• Starter plans gives employers who do not offer a retirement plan the ability to offer a starter 401(k) or safe harbor 403(b) plan. This will include an auto enrollment at 3% to 15% with an annual limit same as an IRA contribution limit with additional catch-up beginning at age 50. This will become effective for plan years after December 31, 2023.
  • Safe harbor for employee’s elective deferral failures if an error (auto enroll or escalation) is corrected within 9 ½ months after the end of the year in which the error occurred. This will become effective for errors after December 31, 2023.
  • Long-term part-time eligibility accelerated changed the eligibility from three consecutive years of 500 hours worked to two consecutive years. Also, it extends the long-term part-time coverage rules to 403(b) plans that are subject to ERISA. This will become effective for plan years after December 31, 2024.
  • The ability to rollover a 529 plan to a Roth IRA provides tax- and penalty-free rollovers of unused dollars (up to $35,000) from 529 accounts to Roth IRA over the lifetime of beneficiaries. Certain conditions will apply, such as the subject of Roth IRA annual limits and the 529 accounts must have been open for more than 15 years. This change will become effective for distributions after December 31, 2023.
  • Emergency savings accounts gives employers the option to offer non-HCEs emergency savings accounts that are linked to their retirement plans. An emergency savings account can be auto enrolled up to 3% with a cap of $2,500. It’s important to note that contributions will receive Roth tax treatment and are included in determining matched contributions. No fees or penalties will be charged to the first four distributions.

Simplification and clarification of retirement plan rules:

  • Recovery of retirement plan overpayments will relieve fiduciaries from seeking inadvertent benefit overpayments, but if they do so, the Act puts rules in place. A few of the most notable rules, include no interest or additional amounts can be sought, if repaid in installments the aggregate cannot exceed the amount of the overpayment and the consideration of hardship imposed on the recipient. Failure to obtain repayment does not impact the qualified status of the plan. This will become effective with the enactment of the Act.
  • A reduction in excise taxes has been imposed from 50% to 25%for failure to take RMDs and can be further reduced to 10% if corrected during the provided correction window. This will become effective for taxable years after the enactment of the Act.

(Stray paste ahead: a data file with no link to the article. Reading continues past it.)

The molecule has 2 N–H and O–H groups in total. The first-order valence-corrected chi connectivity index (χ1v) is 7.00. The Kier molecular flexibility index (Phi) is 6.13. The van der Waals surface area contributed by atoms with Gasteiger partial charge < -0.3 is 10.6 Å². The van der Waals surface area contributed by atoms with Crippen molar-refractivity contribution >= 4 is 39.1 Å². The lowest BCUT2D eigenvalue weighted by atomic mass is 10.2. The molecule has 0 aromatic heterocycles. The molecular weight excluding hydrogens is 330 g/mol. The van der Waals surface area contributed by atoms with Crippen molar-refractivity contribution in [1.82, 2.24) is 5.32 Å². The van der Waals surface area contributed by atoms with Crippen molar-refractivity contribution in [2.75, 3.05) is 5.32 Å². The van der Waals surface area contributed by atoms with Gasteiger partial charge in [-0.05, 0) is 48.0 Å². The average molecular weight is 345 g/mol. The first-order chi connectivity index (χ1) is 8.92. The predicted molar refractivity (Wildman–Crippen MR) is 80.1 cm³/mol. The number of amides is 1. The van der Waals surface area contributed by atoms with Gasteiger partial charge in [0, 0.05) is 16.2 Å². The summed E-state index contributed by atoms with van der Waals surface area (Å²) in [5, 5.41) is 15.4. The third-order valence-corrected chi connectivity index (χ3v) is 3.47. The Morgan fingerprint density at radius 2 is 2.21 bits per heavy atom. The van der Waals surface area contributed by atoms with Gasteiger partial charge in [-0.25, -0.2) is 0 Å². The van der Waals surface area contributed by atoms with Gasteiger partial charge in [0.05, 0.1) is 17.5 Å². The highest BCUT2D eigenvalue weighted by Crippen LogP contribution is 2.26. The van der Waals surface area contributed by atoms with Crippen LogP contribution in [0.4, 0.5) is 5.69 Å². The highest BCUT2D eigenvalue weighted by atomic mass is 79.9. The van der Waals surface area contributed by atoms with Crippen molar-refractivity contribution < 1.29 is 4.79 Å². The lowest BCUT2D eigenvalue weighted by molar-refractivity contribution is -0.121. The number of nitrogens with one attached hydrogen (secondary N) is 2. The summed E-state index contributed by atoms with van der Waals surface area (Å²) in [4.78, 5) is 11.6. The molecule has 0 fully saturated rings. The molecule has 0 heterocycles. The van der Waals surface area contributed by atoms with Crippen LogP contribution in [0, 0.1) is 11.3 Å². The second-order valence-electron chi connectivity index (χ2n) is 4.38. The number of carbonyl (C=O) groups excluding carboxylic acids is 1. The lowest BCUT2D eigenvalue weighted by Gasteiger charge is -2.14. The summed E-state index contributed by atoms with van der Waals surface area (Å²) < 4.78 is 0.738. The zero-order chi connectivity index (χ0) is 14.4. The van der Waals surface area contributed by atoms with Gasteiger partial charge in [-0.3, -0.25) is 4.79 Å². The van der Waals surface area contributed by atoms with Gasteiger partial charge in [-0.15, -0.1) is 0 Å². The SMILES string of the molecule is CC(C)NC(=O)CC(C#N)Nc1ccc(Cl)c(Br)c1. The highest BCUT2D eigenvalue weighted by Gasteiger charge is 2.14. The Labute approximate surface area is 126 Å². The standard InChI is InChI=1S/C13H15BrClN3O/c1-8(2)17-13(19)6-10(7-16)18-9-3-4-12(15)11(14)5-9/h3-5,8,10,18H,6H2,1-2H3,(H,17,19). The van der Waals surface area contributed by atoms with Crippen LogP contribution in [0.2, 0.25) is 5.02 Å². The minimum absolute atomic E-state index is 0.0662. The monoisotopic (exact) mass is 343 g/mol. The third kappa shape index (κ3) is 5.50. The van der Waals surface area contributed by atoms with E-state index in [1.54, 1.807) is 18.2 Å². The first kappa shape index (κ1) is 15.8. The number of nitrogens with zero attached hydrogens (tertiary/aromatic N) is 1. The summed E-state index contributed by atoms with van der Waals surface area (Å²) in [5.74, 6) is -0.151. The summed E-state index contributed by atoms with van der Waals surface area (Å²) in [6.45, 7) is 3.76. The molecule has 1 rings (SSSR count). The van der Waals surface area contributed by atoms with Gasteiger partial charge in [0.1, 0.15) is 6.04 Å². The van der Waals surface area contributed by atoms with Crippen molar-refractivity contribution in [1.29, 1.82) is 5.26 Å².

• The DOL has been directed to create a national lost and found online database for retirement plans. The database must be created no later than two years after the enactment of the Act.
  • The elimination of certain notices, disclosures and plan documents would not have to be provided to unenrolled employees if they are given an annual reminder of their eligibility with the election deadlines and any document they request, to which they are entitled to receive. The employee must also be provided with a summary plan description. This will become effective for plan years after December 31, 2022.
  • The increasing cash-out limit will change from $5,000 to $7,000 and will become effective for plan years after December 31, 2023.
  • Top heavy tests for excludable employees may be performed separately and will become effective for plan years after December 31, 2023.
  • Repayments for qualified birth or adoption distributions are restricted to three years and will become effective retroactively to the three-year period beginning at the date of distribution.
  • Hardship withdrawals have been changed to mirror 401(k) rules allowing administrators to rely on employee certifications of hardship requirements. This will become effective for plans years after December 31, 2023.
  • Domestic abuse distributions will be allowed penalty-free from plans for domestic abuse victims equal to the lessor of $10,000 or 50% of the account balance. Distributions may be repaid over three years. This will become effective for distributions after December 31, 2023.
  • An increase to benefit accruals plans may be amended to allow for an increase in participants’ benefits but by the due date of the employer’s tax return. This will become effective for plan years after December 31, 2023.
  • Terminal illness distributions will be allowed penalty-free for individuals and will become effective after the enactment of the Act.
  • SIMPLE to safe harbor will allow employers to replace a SIMPLE IRA with a SIMPLE 401(k) or other 401(k) with required employer contributions during the plan year. This will become effective for plan years after December 31, 2023.
  • A cash balance allows plan sponsors to provide larger pay credits to older employees with longer service. This will become effective for plan years after the enactment of the Act.

Revenue provisions:

  • All catch-up contributions will be subject to Roth treatment unless the employee has a compensation equal to or less than $145,000 indexed. This will become effective for taxable years after December 31, 2023.
  • The treatment of matching or contributions as a Roth will provide participants with the option of matching contributions on deferrals or student loan repayments to be treated as Roth contributions, including taxability. This will become effective after the enactment of the Act.
  • The sunset for retiree health benefits has been extended to the end of 2032 on the ability of the employer to use assets from overfunded pension plans to pay retiree health and life insurance.

The bottom line

Now that the SECURE 2.0 Act has passed, it’s important to understand all the provisions within the legislation and how they may affect individuals and businesses. Aprio’s Retirement Plan Services Practice is ready to help your business and/or employees navigate and modify your current retirement savings plan to meet or take advantage of the new requirements.

Related Resources/Assets/Aprio.com articles/pages

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The SECURE Act Passed – What does it mean for you?

Now that SECURE 2.0 Act has been signed into law, Aprio’s advisors can help you understand how the provisions will impact retirement savings plans for businesses and individuals. Schedule a consultation today!